Lonely Planet: Mars

Last year I visited some far off countries and was helped along the way by some Lonely Planet guide books. One thing I thought of one night in New Zealand was the idea of a Lonely Planet guidebook for Mars. OK, Mars doesn't have much in the way of night life or restaurants but it definitely has some potential tourist attractions and amazing sights to see. My plan feels as though it is a step closer now that the European Space Agency's Mars Express has released the first "hiking maps" of Mars. They aren't quite up to the standards of a good Ordnance Survey map yet and they are only on a scale of 1:200,000 wtihout many contours shown, so I won't be using them to plan a walking route just yet. It is a good start though.

Posted in astro blog by Stuart on Monday 12th Feb 2007 (22:49 GMT) | 6 Comments | Permalink

Comments: Lonely Planet: Mars

That's an interesting idea (and by interesting, I mean "dang it, wish I had thought of that"). If you'd actually like to take that a step further, I help administer http://wiki.seds.org, might be a good place to get a few people to push the idea along. LP-style guides to the moon, Mars, asteroids, etc., would be novelties, maybe even the sort of thing that company would go for. As a hiker/backpacker, I thought extraterrestrial trail guides would be cool; from an educational perspective, it might be easier to understand planetary surfaces if one was thinking from the point of view of the surface, not from orbit.

I don't know. Saw your blog via a friend and thought I'd mention it. Good work, and take care.

Posted by Kirk on Tuesday 13th Feb 2007 (20:05 UTC)

Kirk, now that someone else has said that my idea isn't totally crazy I'm a bit keener on it. I was a bit put off it last year when I looked around the LP website and read their guidelines for the suggestion of new books. From my reading of those, LP don't want ordinary folks (not real travel writers) creating books on new destinations because they like to keep a good style. That is fair enough but I still think it would be cool to have some novelty LP guides to various solar system locations. It is probably unlikely that we would get use of their brand.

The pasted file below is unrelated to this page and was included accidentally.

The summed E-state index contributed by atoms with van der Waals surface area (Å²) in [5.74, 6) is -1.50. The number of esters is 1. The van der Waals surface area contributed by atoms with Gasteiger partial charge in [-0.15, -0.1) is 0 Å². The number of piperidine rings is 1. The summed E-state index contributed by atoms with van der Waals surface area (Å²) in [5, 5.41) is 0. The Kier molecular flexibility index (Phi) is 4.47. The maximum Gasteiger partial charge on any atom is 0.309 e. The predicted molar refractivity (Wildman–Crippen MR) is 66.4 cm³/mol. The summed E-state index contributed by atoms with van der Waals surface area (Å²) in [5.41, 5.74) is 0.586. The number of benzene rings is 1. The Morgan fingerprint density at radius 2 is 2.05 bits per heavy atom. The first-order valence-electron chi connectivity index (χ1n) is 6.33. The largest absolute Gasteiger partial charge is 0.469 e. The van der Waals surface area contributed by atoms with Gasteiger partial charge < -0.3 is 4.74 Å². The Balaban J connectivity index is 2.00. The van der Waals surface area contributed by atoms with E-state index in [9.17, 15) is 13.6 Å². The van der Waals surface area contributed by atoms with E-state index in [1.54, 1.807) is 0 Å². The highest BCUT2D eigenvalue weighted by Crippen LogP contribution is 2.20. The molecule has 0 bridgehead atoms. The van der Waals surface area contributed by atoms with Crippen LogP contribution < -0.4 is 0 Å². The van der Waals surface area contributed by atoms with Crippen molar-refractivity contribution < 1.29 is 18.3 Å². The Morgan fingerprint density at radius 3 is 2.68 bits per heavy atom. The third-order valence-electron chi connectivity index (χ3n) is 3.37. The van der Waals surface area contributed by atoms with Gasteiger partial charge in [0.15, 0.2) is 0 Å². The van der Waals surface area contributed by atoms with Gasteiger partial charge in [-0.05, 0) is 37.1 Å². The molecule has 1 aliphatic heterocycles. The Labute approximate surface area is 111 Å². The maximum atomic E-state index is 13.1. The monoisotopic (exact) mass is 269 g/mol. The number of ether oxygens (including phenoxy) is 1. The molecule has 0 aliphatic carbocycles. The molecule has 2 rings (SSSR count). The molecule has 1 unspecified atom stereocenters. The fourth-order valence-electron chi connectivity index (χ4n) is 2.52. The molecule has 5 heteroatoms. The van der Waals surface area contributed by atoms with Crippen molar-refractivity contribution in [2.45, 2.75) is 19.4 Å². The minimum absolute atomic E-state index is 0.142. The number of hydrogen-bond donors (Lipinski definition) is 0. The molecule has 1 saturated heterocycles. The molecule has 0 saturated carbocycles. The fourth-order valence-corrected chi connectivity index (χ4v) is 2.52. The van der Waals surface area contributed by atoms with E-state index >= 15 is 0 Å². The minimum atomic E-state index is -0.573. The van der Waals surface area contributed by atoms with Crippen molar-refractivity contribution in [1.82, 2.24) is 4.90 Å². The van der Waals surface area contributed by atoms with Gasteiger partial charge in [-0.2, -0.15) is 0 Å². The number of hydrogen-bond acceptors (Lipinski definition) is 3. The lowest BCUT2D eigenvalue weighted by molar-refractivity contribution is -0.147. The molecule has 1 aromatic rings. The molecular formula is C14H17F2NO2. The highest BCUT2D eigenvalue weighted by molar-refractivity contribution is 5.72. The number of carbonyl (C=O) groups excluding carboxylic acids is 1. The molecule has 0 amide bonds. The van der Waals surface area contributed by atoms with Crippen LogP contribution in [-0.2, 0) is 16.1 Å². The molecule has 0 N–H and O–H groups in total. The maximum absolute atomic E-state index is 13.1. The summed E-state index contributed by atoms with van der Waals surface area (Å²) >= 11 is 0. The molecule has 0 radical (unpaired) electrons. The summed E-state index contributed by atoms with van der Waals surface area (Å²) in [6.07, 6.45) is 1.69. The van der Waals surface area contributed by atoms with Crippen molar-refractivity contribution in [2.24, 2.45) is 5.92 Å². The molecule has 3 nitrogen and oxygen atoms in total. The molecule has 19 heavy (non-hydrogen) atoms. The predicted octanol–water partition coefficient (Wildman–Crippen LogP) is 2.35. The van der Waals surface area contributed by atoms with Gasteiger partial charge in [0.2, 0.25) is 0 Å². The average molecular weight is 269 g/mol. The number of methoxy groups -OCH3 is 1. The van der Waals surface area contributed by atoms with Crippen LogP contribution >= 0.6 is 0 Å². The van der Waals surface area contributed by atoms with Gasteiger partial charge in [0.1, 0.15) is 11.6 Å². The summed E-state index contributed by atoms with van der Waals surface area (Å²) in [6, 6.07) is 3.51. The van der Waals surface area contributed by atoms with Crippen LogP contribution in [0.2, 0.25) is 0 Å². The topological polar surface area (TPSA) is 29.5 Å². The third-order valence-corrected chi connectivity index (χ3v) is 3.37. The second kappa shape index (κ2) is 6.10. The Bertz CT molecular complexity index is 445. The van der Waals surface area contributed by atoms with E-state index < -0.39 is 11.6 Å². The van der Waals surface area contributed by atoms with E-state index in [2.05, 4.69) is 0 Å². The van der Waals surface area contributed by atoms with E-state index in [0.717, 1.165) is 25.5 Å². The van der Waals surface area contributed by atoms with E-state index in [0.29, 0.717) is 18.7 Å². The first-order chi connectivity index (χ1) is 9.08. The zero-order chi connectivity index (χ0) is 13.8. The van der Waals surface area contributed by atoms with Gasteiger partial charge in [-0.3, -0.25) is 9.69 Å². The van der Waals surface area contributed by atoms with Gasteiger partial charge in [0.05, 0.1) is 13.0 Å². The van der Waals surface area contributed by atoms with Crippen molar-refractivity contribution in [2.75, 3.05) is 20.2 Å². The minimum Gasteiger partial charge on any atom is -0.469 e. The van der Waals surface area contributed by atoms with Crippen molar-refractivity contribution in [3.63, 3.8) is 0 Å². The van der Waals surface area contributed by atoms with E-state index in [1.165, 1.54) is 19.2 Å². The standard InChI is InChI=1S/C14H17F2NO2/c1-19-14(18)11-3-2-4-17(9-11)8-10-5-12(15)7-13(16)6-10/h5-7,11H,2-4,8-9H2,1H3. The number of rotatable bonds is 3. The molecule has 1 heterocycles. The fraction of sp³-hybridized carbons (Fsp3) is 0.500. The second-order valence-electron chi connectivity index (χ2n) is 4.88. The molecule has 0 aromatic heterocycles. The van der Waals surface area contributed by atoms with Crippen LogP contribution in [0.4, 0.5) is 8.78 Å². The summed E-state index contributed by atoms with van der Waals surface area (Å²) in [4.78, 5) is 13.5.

Currently, I don't have huge amounts of time to put into something like this. However, using a wiki approach with a few people as you suggest might work for me. I suspect that some of the other astro bloggers might even have fun coming up with some suggested walking routes.

Posted by Stuart on Tuesday 13th Feb 2007 (22:37 UTC)

Yeah, but even if LP won't take it on (and I know some LP editors), you could still produce an independent book (like that Spoof LP style book last year). I think it's a fantastic idea. I call dibbs on writing the canyoning section.

Posted by Ian Musgrave on Wednesday 14th Feb 2007 (13:54 UTC)

Wouldn't LP think about suing if we got anywhere close to their brand?

Legal issues aside, I'm happy for you to do the canyoning Ian ;-) There will be some epic trips! Before I went to sleep last night I thought about having some walks following in the steps of the current robotic hikers on Mars (a trip up Husband Hill etc) - gentle walks without much in the way of steep ascent and plenty of opportunity (sorry for the pun) to stop and admire the blueberries and interesting rock formations.

Posted by Stuart on Wednesday 14th Feb 2007 (15:04 UTC)

It's been done, and done rather well. Check out "A Traveler's Guide to Mars" by William K. Hartmann. He really takes you there, does a marvelous job of describing the landscape, the geological history, conditions that visitors would have to deal with. Although it was written prior to the rover missions, it's very rich and actually gives you the context that makes it easier to appreciate and enjoy what the rovers are exploring. It's one of the best Mars books in my library.

Posted by DeafScribe on Wednesday 14th Feb 2007 (23:09 UTC)

hey, with all the new data. It might be a good time for another try.

Posted by Pradeep on Thursday 15th Feb 2007 (14:35 UTC)

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